Raghu Kalluri, MD, PhD
Photo: Raghu Kalluri



Elected 2010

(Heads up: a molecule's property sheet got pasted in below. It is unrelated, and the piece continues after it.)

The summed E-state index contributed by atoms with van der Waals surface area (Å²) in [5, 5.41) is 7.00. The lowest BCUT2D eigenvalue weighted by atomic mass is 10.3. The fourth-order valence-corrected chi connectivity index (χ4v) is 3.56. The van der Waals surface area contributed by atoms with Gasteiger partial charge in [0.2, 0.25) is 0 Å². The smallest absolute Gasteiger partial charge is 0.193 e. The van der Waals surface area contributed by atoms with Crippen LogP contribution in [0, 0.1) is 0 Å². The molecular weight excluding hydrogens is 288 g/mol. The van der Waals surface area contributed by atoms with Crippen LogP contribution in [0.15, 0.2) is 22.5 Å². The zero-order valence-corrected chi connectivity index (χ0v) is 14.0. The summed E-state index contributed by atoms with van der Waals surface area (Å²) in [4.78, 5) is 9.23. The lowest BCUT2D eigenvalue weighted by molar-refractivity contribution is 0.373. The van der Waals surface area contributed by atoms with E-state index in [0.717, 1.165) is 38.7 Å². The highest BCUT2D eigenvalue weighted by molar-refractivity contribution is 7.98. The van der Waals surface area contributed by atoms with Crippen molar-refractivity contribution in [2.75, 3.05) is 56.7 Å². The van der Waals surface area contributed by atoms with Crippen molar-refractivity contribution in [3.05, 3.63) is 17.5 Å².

Raghu Kalluri’s core research interest is extracellular matrix (ECM) biology/medicine. This central interest led him to explore the role of ECM and tissue microenvironment in diseases. His early career involved the protein isolation and cloning of basement membrane proteins such as type IV collagen and laminin. Raghu Kalluri made seminal contributions in our understanding of type IV collagen’s role in the function of glomerular basement membrane, with particular emphasis on diseases such as Goodpasture Syndrome and Alport Syndrome. In the past 12 years, the focus on ECM and tissue microenvironment has led to many significant contributions in the areas of organ fibrosis, vascular biology and angiogenesis, tissue engineering and tumor microenvironment. Raghu Kalluri is a major contributor to our understanding of the role of TGF-β and BMP induced epithelial to mesenchymal transition and mesenchymal to epithelial transition in the context of organ fibrosis and cancer progression. Such findings have now led to clinical testing of BMP agonists as anti-fibrotic agents. Recently, the Kalluri laboratory discovered the contribution of endothelial to mesenchymal transition to organ fibrosis and cancer progression. An interest in vascular basement membranes led the laboratory to enter the field of angiogenesis. His laboratory discovered seven new ECM derived endogenous angiogenesis inhibitors. The anti-tumor role of tumstatin, canstatin and arresten have been well established now and more than 200 papers have been published by other laboratories validating these discoveries. Tumstatin and canstatin are currently being evaluated for clinical testing. Recently, the Kalluri laboratory has made important contributions elucidating the role of tumor microenvironment and cancer stem cells in cancer progression and metastasis.